Race-based jury at heart of death-case appeal

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NEW ORLEANS – An attorney for Mississippi’s only condemned female inmate urged the 5th U.S. Circuit Court of Appeals on Tuesday to uphold a district court decision to grant her client a new trial because of the racial makeup of her jury.

At issue is a March 2015 ruling by U.S. District Judge Carlton Reeves of Jackson to grant Lisa Jo Chamberlin a new trial because, as Reeves wrote in his opinion, prosecutors wrongfully removed blacks from the potential jury pool for Chamberlin, who is white.

Lisa Jo Chamberlin

Mississippi Department of Corrections

Lisa Jo Chamberlin

“Discrimination on the basis of race impacts the entire judicial system and jury system,” said Elizabeth Carlyle, a Missouri attorney representing Chamberlin, who was convicted in 2006 by a Forrest County jury in the deaths of two people.

“We contend the district court properly found” race-based discrimination in her trial’s jury process,” Carlyle said.

Carlyle, assisted by Jackson attorney Michael Cowen, said the trial’s prosecutor did not ask potential jurors questions in open court, but relied solely on their responses to a 50-question questionnaire.

The state, represented by Cameron Benton, an assistant attorney general, argued that Reeves’ decision to set Chamberlin free and grant a new trial was incorrect.

“I don’t think we have clear and convincing evidence that discrimination occurred,” Benton told the judges. She asked them to reverse Reeves’ decision and send the case back to him for  reconsideration.

Chamberlin, a 43-year-old Oregon native, was convicted on two counts of capital murder involving the robbery and brutal deaths of two people in Hattiesburg. She and her co-defendant were accused of killing the pair and transporting their dismembered bodies to Kansas, where authorities found their remains in a freezer.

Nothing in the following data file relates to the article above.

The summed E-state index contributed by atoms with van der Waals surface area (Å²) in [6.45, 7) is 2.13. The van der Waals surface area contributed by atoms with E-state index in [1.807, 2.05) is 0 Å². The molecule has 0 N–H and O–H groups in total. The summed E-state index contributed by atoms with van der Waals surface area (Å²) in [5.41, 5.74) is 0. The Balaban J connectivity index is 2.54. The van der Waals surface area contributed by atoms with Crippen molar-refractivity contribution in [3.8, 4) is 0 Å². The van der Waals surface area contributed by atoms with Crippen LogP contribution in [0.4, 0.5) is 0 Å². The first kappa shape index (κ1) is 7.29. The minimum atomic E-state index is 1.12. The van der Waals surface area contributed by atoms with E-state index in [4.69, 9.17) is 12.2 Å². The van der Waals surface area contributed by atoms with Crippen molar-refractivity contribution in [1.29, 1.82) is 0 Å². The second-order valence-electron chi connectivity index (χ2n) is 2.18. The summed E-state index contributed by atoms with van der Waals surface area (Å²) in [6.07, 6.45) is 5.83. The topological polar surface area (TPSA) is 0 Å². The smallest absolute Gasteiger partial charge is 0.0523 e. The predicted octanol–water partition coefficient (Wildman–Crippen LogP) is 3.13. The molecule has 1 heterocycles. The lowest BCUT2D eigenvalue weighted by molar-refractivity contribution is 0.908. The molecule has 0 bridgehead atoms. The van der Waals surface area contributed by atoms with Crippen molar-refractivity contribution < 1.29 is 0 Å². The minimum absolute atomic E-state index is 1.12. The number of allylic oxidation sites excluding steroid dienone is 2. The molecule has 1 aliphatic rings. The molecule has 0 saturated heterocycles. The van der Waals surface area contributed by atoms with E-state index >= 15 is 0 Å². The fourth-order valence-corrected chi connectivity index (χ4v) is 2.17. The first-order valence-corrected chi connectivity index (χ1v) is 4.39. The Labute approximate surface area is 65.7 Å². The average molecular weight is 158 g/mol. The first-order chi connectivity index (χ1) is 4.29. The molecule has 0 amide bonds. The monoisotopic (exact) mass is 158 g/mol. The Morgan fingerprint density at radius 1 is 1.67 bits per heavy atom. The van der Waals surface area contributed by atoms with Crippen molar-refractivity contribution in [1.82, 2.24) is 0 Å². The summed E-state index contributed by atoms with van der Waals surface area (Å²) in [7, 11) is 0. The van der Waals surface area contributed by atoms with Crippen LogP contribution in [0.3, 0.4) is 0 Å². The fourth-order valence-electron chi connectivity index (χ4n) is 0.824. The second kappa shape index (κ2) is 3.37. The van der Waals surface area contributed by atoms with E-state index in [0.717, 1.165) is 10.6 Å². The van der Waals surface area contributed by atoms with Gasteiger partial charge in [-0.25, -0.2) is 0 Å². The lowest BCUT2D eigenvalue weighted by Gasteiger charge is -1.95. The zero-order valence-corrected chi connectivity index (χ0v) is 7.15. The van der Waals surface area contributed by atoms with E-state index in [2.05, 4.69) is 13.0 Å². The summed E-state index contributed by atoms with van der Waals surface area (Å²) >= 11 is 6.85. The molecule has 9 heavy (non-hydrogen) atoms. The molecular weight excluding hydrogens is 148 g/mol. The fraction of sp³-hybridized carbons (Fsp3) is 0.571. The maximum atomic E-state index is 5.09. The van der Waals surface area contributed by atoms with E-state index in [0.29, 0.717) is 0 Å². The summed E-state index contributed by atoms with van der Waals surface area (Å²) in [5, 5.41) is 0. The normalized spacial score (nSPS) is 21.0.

The Mississippi Attorney General’s Office had appealed Reeves’ decision to the 5th Circuit.

“This case did not involve any issues of race,” the state said in its appeal, because Chamberlin is white and the victims were white.

The Attorney General’s office also said that Reeves, who is black, “interjected (his) own reasons” for those of the local jury and was wrong to vacate Chamberlin’s conviction and sentence.

The federal appeals court judges hearing arguments Tuesday were W. Eugene Davis, Edith Clement and Gregg J. Costa. Clement, suffering from bronchitis, wrote questions, which Davis asked for her.

After the hearing, Cowen said he seeks a “fair outcome” for his client.

Carlyle said the claim of racial bias in jury selection is just one of about a dozen issues on which they have appealed Chamberlin’s conviction. Reeves ruled only on the jury selection process. Carlyle said they will re-visit the other issues if they are not successful with the 5th Circuit appeal on racial bias.

Chamberlin’s appeal went to the U.S. District Court after her conviction and sentence were affirmed by the Mississippi Supreme Court.

Forty-seven Mississippi inmates are awaiting death sentences, several just a few legal proceedings away from their lethal injections being carried out. The youngest is 29 and the oldest 68. Twenty are white, 26 are black and one of Asian descent.

Mississippi’s most recent executions, at the State Penitentiary at Parchman, occurred in 2012 when six prisoners were administered lethal injections in separate events between Feb. 8 and June 20.